President Obama has tabbed the former dean of Yale Law School, Harold Koh, to become the legal adviser for the State Department. Among numerous questionable and controversial statements, Koh has said that the “war on terror” — a term which the Obama Administration has already quietly abandoned, was “obsessive.” And in a 2007 speech, according to a lawyer who was in the audience, Koh opined that “in an appropriate case, he didn’t see any reason why sharia law would not be applied to govern a case in the United States.”
Asked for comment, a spokeswoman for Koh waved the incident away: “I had heard that some guy…had asked a question about sharia law, and that Dean Koh had said something about that while there are obvious differences among the many different legal systems, they also share some common legal concepts.”
Probably Koh has something in mind akin to what the Archbishop of Canterbury, Rowan Williams, was thinking when he made his notorious statement that Islamic law was “unavoidable” in Britain. Williams didn’t mean that Britain would become a Sharia state, but only that Muslims could have recourse to private Sharia arbitration for marital disputes, inheritance matters, and the like. Stonings and amputations? Of course not. “Nobody in their right mind,” said Williams, “would want to see in this country the kind of inhumanity that’s sometimes been associated with the practice of the law in some Islamic states; the extreme punishments, the attitudes to women as well.” But, he concluded, the idea that “there’s one law for everybody…I think that’s a bit of a danger.”
Equality of treatment and equality of rights for all people? A dangerous concept!
One may hope that Koh wouldn’t go that far, but in saying that “in an appropriate case” Sharia legal principles could be applied in the United States, he seems to be opening the door to Sharia courts in the U.S., instituted after the pattern already established in Britain.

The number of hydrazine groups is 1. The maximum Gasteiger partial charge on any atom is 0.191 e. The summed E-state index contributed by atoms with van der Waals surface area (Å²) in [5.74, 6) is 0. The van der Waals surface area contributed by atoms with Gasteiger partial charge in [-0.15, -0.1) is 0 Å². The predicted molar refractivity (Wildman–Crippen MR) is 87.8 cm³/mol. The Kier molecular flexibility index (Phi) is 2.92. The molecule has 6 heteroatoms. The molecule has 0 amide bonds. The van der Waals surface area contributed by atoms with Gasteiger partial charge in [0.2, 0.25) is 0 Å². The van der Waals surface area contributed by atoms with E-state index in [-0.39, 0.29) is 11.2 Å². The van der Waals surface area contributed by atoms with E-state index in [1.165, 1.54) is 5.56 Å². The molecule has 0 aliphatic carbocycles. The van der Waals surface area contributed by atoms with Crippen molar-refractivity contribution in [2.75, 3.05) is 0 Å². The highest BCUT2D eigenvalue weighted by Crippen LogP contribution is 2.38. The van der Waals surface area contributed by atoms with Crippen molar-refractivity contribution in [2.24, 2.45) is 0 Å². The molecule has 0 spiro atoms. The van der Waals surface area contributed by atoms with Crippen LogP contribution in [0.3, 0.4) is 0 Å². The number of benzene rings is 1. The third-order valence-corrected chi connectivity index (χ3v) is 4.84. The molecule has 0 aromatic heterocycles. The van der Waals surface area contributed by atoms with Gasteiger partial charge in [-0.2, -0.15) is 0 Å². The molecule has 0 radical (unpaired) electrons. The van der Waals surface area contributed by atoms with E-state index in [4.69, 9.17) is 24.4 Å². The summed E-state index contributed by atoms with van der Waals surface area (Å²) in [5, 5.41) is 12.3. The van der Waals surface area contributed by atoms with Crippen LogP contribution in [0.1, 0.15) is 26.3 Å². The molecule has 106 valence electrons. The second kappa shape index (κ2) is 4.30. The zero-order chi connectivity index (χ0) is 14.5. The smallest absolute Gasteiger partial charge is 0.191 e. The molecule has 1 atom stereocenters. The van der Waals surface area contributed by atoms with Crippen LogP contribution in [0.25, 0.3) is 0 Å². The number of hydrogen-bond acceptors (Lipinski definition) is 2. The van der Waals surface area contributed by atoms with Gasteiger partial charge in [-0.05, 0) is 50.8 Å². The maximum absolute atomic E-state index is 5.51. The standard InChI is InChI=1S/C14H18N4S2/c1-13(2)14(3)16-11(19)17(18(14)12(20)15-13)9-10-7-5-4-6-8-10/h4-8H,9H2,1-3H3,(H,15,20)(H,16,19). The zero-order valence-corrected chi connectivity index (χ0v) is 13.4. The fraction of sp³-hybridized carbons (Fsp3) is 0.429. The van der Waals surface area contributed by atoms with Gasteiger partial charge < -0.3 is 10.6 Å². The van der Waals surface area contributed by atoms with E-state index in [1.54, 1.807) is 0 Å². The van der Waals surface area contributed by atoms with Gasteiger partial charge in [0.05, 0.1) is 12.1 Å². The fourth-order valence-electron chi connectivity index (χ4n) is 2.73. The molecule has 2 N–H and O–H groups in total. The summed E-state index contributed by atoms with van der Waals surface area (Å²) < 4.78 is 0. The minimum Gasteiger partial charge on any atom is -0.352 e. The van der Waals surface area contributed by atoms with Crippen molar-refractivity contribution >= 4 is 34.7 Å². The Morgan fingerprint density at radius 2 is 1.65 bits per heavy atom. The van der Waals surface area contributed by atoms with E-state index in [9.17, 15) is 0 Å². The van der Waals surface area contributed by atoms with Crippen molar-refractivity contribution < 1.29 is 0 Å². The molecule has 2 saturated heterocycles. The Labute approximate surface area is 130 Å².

Sharia courts are already operating there, and multiculturalists dismiss concerns about them by insisting that they’re just private, voluntary arbitration tribunals, like similar arbitration panels for Jews and Catholics. The analogy, however, is not exact. Jewish family courts and Catholic marriage tribunals claim authority only over those who accept that authority, i.e., those who believe in the tenets of those faiths. What’s more, such courts claim no authority beyond their narrow purview, such that most legal matters are beyond their scope. Islamic law, by contrast, asserts itself as the only legitimate law for all areas of human life – not just marriage and family law, and by no means just religious law, but as the sole legal foundation for every aspect of social and political life.
As such, Sharia claims jurisdiction over non-Muslims as well as Muslims. The great Pakistani Islamic theorist of the twentieth century, Sayyid Abul Ala Maududi, whose writings remain internationally influential among Muslims today, wrote that non-Muslims have “absolutely no right to seize the reins of power in any part of God’s earth, nor to direct the collective affairs of human beings according to their own misconceived doctrines.” If they do, “the believers would be under an obligation to do their utmost to dislodge them from political power and to make them live in subservience to the Islamic way of life.” In accord with this, there is no concept in the Qur’an, Islamic tradition, or Islamic law of non-Muslims living as equals with Muslims in an Islamic state: Muslims must be in a superior position.
And so it comes as no surprise that those private Sharia courts in Britain are already coming into conflict with British law. Recently Sharia courts in Britain have been allowed to adjudicate cases of domestic violence rather than have those cases referred to the criminal courts, even though the Qur’an directs men to beat disobedient women (4:34) – a directive likely to find the battered woman’s complaint falling on deaf ears in a Sharia court.
Sharia is a complex and comprehensive unity that traditional Muslims believe to be the unalterable law of Allah. To open the door to one aspect of it is only to open the door to the rest — which inevitably will result in the institutionalized subjugation of women and non-Muslims, and the extinguishing of freedom of speech and freedom of conscience. Consequently, all free people may hope that Koh, if his nomination is approved, will reconsider his earlier naïve approval of the coming of Sharia to the land of the free.